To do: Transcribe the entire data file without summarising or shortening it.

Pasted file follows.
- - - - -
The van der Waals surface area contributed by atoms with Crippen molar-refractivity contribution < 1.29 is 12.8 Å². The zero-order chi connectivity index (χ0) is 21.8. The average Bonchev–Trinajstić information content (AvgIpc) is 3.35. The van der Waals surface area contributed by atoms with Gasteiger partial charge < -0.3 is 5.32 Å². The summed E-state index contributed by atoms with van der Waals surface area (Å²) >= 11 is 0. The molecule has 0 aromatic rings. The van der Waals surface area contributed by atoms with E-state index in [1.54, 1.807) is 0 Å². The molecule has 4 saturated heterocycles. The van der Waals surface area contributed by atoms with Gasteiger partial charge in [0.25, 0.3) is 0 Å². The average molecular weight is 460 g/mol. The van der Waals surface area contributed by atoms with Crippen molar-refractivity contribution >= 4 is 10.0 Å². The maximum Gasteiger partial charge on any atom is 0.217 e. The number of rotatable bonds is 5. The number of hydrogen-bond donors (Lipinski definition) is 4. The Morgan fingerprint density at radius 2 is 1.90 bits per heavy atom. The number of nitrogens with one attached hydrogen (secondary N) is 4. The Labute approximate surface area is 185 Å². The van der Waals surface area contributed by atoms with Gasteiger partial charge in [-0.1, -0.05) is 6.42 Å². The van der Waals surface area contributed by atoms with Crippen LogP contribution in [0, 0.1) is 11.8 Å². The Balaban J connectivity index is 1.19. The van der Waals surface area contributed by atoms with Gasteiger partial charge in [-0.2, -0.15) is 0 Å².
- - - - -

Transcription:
The van der Waals surface area contributed by atoms with Crippen molar-refractivity contribution < 1.29 is 12.8 Å². The zero-order chi connectivity index (χ0) is 21.8. The average Bonchev–Trinajstić information content (AvgIpc) is 3.35. The van der Waals surface area contributed by atoms with Gasteiger partial charge < -0.3 is 5.32 Å². The summed E-state index contributed by atoms with van der Waals surface area (Å²) >= 11 is 0. The molecule has 0 aromatic rings. The van der Waals surface area contributed by atoms with E-state index in [1.54, 1.807) is 0 Å². The molecule has 4 saturated heterocycles. The van der Waals surface area contributed by atoms with Gasteiger partial charge in [0.25, 0.3) is 0 Å². The average molecular weight is 460 g/mol. The van der Waals surface area contributed by atoms with Crippen molar-refractivity contribution >= 4 is 10.0 Å². The maximum Gasteiger partial charge on any atom is 0.217 e. The number of rotatable bonds is 5. The number of hydrogen-bond donors (Lipinski definition) is 4. The Morgan fingerprint density at radius 2 is 1.90 bits per heavy atom. The number of nitrogens with one attached hydrogen (secondary N) is 4. The Labute approximate surface area is 185 Å². The van der Waals surface area contributed by atoms with Gasteiger partial charge in [-0.1, -0.05) is 6.42 Å². The van der Waals surface area contributed by atoms with Crippen LogP contribution in [0, 0.1) is 11.8 Å². The Balaban J connectivity index is 1.19. The van der Waals surface area contributed by atoms with Gasteiger partial charge in [-0.2, -0.15) is 0 Å².